Then I went into a bike shop called Bike Central that had all the snazzy track bike accessories that I expected people in Portland to be riding. They were obviously pretty involved with Portland’s racing scene (it seems like track is sorta their thing), but most of the stuff out on the floor didn’t really look like what actual track racers ride.
(to be fair, the guy working at Bike Central (as with all portlanders) was a lot more friendly than the sort of people working at most “boutique” bike shops. Not only was he more friendly, he was more fast. He’s a cat. 1 track racer who went to Elite track nationals)
I decided to leave downtown, and rode across the Hawthorne Bridge to the Southeast quadrant of Portland, hoping to find a critical-mass blocking Hawthorne Blvd, or maybe a freak-bike gang of crust-punks with matching leather Carhart suspenders rioting on Belmont St.
But everywhere I turned, I just found more practicality.
Since the southeast a little more grownup than the “first-stage gentrification” Northeast, it was EVEN MORE practical.
I’m not sure why I’m so hung up on this wild-west, bike-cowboy mentality, but it sure seems to be affecting my conclusions about Portland…
Since I was only in Portland for 2.5 days (all of them week days), I don’t have no right whatsoever making judgements about Portland’s cycling community.
In spite of this, I will now make several judgements about Portland’s cycling community:
Portland’s cycling community appears to be in a “post-adolescent” phase. Very different from the “we’re not blocking traffic – we ARE traffic” critical mass crowd, Portlanders have decided on an infrastructural scale that cyclists are indeed traffic, given them lanes and trails and bridges, and stoplights, and “bike boxes,” and let them enjoy a hassle-free, neon-yellow life to-and-from work.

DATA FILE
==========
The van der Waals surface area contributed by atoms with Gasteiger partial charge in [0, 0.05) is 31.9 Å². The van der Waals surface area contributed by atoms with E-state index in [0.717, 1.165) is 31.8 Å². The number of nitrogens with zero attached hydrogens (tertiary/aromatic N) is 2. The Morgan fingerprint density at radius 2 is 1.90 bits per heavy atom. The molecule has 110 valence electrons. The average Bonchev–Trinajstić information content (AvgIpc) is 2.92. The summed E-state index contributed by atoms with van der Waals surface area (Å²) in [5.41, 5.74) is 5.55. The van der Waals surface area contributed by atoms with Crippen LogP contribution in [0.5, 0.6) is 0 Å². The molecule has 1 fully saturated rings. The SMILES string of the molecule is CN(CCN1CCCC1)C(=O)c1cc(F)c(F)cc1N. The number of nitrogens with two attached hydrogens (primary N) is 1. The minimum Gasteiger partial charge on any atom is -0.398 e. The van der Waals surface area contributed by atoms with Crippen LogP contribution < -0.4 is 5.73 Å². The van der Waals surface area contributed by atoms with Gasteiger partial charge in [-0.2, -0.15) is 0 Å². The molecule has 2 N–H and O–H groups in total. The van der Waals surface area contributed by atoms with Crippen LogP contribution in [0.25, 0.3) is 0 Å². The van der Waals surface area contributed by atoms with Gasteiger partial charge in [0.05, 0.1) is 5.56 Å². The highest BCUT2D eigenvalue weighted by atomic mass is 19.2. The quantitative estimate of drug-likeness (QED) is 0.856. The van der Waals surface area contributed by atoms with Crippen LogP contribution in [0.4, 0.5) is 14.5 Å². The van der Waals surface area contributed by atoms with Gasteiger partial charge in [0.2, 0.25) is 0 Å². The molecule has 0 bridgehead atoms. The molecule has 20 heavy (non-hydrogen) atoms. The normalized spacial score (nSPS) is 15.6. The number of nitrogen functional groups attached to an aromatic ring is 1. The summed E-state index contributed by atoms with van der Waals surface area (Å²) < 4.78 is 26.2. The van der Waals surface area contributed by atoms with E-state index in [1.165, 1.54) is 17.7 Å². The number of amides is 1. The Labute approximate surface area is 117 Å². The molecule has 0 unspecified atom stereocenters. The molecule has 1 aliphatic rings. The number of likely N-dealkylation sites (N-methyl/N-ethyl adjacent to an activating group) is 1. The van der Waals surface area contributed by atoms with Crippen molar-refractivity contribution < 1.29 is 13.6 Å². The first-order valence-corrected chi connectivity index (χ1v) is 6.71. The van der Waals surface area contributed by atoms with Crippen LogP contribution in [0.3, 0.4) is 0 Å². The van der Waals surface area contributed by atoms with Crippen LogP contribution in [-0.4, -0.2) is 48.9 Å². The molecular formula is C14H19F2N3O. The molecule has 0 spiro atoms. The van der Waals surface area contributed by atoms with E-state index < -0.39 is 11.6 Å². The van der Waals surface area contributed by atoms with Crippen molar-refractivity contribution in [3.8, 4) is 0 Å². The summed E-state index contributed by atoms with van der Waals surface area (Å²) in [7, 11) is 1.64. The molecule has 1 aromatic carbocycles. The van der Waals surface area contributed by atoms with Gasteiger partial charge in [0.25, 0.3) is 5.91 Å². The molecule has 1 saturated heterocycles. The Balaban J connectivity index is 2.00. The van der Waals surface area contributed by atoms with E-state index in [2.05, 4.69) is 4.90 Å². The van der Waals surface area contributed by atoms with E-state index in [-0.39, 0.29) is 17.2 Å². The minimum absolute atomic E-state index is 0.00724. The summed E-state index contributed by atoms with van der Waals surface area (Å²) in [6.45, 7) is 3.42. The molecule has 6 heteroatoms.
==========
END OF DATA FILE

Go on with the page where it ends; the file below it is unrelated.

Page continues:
In a way, it’s sort of dull. Young, radically-bent cyclists must get bored and have to move out to less cyclist-friendly cities like New York or Colorado Springs where they can have someone to be mad at.
But Portland’s post-adolescent cycling community reminds me of a more awkward, not-as-well-developed version of the Netherlands, where I rode the whole way across the country last year on a separate bike freeway system that is so well-marked that you can ride anywhere in the country without a map or any knowledge of the Dutch language.
Portland reminded me what the point of bicycle advocacy is. Bicycle advocacy isn’t about people on fixed-gear conversions getting arrested, necessarily. Bicycle advocacy is about figuring out ways for more people to ride bicycles for fun and for transportation, and for them to have an easier time doing it. And in these respects, Portland is way ahead of any other city in America.
(technically, Boulder, CO and Davis, CA are also “platinum rated,” but Portland is a lot more impressive to me because of its size)
So I guess that “the Rose’s secret” (remember that bit at the beginning?) was that it’s time for “bike fags” to grow up, get some practical, neon-yellow cycling gear, and a touring bike with fenders, and start really living by our “one less car” ideals, rather than living for our own glory and self-righteousness by riding obnoxious bikes recklessly through traffic.
The best moment in Portland happened was when I was riding on a Southeast bikeway and I came upon this family:
“Can I take your picture,” I asked.
“Sure,” the father replied.
“Why does he want to take our picture?” the girl with the red hair asked.
“Well,” I told her, “I don’t live in Portland. And where I live a lot of people would think that you guys were crazy for riding on this thing. But I don’t think you’re crazy. I think you’re smart. And pretty soon, there are gonna be a lot of people in this country riding bikes just like you guys.”
P.S. Stumptown Coffee is worthy of the hype.
P.P.S. don’t ride across the I-5 bridge on a bike. I thought I was gonna fall into the fucking river!